## Steps involved in financial ratio analysis

The following are the steps involved in the financial ratio analysis.

1. An analyst should decide the objectives of ratio analysis.

2. Select th0 appropriate ratios on the basis of objectives of ratio analysis.

3. Calculation of the selected such ratios.

4. Comparison of the calculated ratios with the ratios of the same business concern in the past.

5. Comparison of the calculated ratios with the same type of ratios of other similar business concern.

6. Comparison of the calculated ratios with the same type of ratios of the industry to which the business concern belongs.

7. Interpretation of the ratios.

## How to interpret financial ratios?

The mere calculation of ratio is clerical work. But, the **interpretation of ratio requires skill, intelligence and foresightedness**. Each ratio has its own limitations. Such limitations should be bear in mind by the analyst while interpreting the ratios. Moreover, some factors are also affecting the ratios. They are price level changes, change in accounting policies, window dressing and the like. Hence, these factors are also kept in mind while interpreting the ratios by the analyst.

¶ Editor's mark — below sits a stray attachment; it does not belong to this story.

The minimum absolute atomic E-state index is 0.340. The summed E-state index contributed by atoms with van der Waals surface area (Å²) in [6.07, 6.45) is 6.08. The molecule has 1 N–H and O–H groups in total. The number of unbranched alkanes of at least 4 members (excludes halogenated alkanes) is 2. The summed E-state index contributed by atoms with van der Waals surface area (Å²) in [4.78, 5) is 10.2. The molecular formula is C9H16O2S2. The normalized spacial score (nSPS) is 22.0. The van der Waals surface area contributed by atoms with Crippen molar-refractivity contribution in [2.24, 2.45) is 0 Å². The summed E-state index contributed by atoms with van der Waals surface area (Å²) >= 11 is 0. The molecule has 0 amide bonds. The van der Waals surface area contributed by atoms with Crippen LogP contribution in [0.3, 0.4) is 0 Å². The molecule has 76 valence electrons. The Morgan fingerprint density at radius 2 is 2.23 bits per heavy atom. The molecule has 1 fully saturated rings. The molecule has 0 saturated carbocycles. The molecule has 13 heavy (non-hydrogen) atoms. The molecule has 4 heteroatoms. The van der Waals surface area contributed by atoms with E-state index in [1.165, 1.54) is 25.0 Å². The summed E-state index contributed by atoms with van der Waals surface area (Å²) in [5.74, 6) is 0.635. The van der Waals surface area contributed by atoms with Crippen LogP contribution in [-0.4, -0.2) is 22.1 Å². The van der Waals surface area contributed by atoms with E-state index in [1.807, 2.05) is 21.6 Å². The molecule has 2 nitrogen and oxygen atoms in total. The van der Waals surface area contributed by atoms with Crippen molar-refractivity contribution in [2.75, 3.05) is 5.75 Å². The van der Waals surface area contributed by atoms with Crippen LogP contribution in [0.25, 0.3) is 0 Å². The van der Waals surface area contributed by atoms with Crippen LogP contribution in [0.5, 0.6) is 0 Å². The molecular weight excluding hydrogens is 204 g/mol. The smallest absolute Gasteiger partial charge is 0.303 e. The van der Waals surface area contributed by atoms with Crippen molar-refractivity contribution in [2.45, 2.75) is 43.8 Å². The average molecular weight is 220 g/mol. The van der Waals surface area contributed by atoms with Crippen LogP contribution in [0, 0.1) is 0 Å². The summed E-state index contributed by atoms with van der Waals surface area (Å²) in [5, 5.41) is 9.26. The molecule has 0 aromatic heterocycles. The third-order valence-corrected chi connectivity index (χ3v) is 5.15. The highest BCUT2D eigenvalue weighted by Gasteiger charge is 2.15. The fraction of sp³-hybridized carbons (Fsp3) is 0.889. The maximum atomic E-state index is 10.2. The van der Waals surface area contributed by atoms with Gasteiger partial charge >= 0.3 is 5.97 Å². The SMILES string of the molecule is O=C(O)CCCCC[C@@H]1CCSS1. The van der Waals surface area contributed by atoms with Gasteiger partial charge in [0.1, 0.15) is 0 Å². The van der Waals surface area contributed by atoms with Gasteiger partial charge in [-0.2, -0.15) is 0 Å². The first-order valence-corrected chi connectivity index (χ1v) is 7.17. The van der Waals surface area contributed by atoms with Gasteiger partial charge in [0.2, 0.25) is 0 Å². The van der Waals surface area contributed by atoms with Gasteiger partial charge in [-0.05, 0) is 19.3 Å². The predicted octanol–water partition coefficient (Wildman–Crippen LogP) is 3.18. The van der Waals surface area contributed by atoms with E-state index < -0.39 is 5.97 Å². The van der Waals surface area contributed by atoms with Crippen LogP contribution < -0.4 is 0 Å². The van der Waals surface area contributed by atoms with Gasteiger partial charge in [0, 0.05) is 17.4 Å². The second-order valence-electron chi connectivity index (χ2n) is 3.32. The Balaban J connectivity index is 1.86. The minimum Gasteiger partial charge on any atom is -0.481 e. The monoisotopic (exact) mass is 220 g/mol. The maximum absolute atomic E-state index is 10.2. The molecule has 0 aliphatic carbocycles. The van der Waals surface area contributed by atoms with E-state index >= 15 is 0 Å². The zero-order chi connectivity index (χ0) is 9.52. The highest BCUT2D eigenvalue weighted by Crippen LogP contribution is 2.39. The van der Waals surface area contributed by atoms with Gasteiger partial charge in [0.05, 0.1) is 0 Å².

Interpretation of financial ratio analysis can be done in the following five ways.

1. **Single Ratio**: An analyst can not draw a worthwhile interpretation from a single ratio. In such a situation, single ratio can be studied through some rule of thumb convention. For example, current ratio standard is 2:1. It is considered as good ratio for current assets to current liabilities.

2. **Group of Ratios**: Interpretation of ratios may be done by a **group of ratios**. A meaningful interpretation is possible through a group of ratios. For example: short term solvency is assessed by preparing current ratio, liquid ratio and cash position ratio.

3. **Historical Comparison of ratios**: The comparison of present ratios with past ratios is called historical comparison of ratios. If financial ratios are compared over a period of time, it gives an indication of the direction of change and reflects whether the performance and financial position of the business concern has improved, declined or unchanged over a period of time.

4. **Projected Ratios**: Sometimes projected financial statements are prepared. In such a case, ratios are calculated from the contents of the projected financial statements. These ratios are called projected ratios. Moreover, actual ratios are calculated from the actual financial statements. Then, the actual ratios are compared with projected ratios to find variances. If there is vast variance, the management can take corrective actions through interpretation for improvement in future.

5. **Inter-firm Comparison**: Ratios of one firm can also be compared with the ratios of other selected firms to find out how much both the ratio varies across same industry at a given time. In such a case, an analyst is very careful regarding various methods of accounting, procedures, policies adopted by other firms etc.